Saturday, 18 April 2015

Bust of the Architect Isaac Ware (1704 - 66) by Roubiliac at the National Portrait Gallery.
 
A good enough reason as any to include these busts at this point in this blog is the similarity in dress of the bust of Ware to that of Handel - one is the reverse of the other. Why did Roubiliac do this - was it showing off? - it cannot have been easy - he must have used some sort of pointing system and reversed all the measurements.
 

 
 
 
 
 
This text below was lifted from NPG Website - Originally published in John Kerslake, Early Georgian Portraits, Her Majesty's Stationery Office, 1977 (and now out of print). The information is out of date - it was written before the purchase of a similar bust by the Detroit Institute of Art originally described in an inventory of 1773 of Sir John Ingilby at Ripley Castle, Yorkshire and by descent to the family of Sir Thomas Ingilby, Ripley Castle until 1987. 
 
Isaac Ware (d.1766)
Architect; of humble origin, sent to Italy to study; on his return closely connected with Lord Burlington's circle; from 1728 Ware held several posts in the office of works, and from 1736 was secretary to the board; built Chesterfield House, 1748-49 (destroyed 1934) and Wrotham Park, Middlesex, 1754, built for the unfortunate Admiral Byng; published The Complete Body of Architecture, 1735, and the translation of Palladio, 1738, dedicated to Burlington; he was a member of the St Martin's Lane Academy. Ware married (1) Elizabeth Richards, by whom he had a son Walter James, and (2) Mary Bolton, by whom there were two daughters. [1]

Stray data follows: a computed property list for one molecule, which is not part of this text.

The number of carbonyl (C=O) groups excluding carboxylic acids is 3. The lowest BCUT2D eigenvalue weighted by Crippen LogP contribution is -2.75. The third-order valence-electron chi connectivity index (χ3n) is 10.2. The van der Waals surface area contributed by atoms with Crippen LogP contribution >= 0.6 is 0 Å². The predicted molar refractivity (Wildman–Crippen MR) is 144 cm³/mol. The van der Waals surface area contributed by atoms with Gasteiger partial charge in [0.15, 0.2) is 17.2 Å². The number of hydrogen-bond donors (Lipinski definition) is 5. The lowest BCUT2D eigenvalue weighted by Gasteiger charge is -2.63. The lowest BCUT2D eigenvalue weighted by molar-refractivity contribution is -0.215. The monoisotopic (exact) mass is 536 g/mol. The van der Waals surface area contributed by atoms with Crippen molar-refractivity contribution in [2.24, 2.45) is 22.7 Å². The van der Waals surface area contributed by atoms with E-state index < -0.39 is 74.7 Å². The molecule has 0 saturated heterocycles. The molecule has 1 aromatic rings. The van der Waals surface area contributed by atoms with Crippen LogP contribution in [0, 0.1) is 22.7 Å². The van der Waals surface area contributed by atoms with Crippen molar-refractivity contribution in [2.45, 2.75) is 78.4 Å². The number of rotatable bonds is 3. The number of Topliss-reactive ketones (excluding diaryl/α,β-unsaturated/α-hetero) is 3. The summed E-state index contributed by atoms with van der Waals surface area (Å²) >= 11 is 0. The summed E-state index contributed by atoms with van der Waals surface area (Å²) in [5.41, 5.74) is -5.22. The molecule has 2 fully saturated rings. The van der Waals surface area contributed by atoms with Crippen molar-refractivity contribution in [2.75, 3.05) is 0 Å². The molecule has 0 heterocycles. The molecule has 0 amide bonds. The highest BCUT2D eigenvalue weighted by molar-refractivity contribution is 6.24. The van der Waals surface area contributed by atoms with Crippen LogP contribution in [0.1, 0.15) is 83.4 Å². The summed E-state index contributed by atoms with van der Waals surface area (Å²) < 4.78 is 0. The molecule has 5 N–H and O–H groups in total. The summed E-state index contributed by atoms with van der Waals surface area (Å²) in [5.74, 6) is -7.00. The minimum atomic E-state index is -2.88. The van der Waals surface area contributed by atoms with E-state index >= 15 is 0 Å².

4982 By Louis François Roubiliac, c.1741
White marble bust, 27 in. (675 mm) high, including grey veined marble socle; head turned to right and tilted slightly, own short hair, pupils not incised, concave cheeks, dimpled chin, square jaw; large cap with tassel, shirt open at the collar, loose coat buttoned at the top.
Incised on the front of the socle in gold capitals: ISAAC WARE.

George Vertue notes, probably after a visit to the sculptor's studio, between 2 June and October 1741: 'Mr. Rubbilac Sculptor of Marble—besides several works in Marble—moddels in Clay. had Modelld from the Life several Busts or portraits extreamly like Mr. Pope. more like than any other Sculptor has done I think Mr. Hogarth very like.—Mr. Isaac Ware Architect Mr Handel—&c and several others. being very exact Imitations of Nature—'. [1] Both terra cotta and marble busts of Pope (q.v.) and Handel (q.v.) survive, but of Hogarth only a terra cotta (q.v.) is known. Vertue does not specify what he saw of Ware, but the wording strongly suggests a sitting. Roubiliac would first have taken a clay or clays ad vivum which was probably fired subsequently. A mould was in Roubiliac's sale, possibly indicating the production of a plaster cast, but no clay or terra cotta is now known. The NPG portrait is the only extant version. On stylistic grounds it is unlikely to have been made late in Roubiliac's career.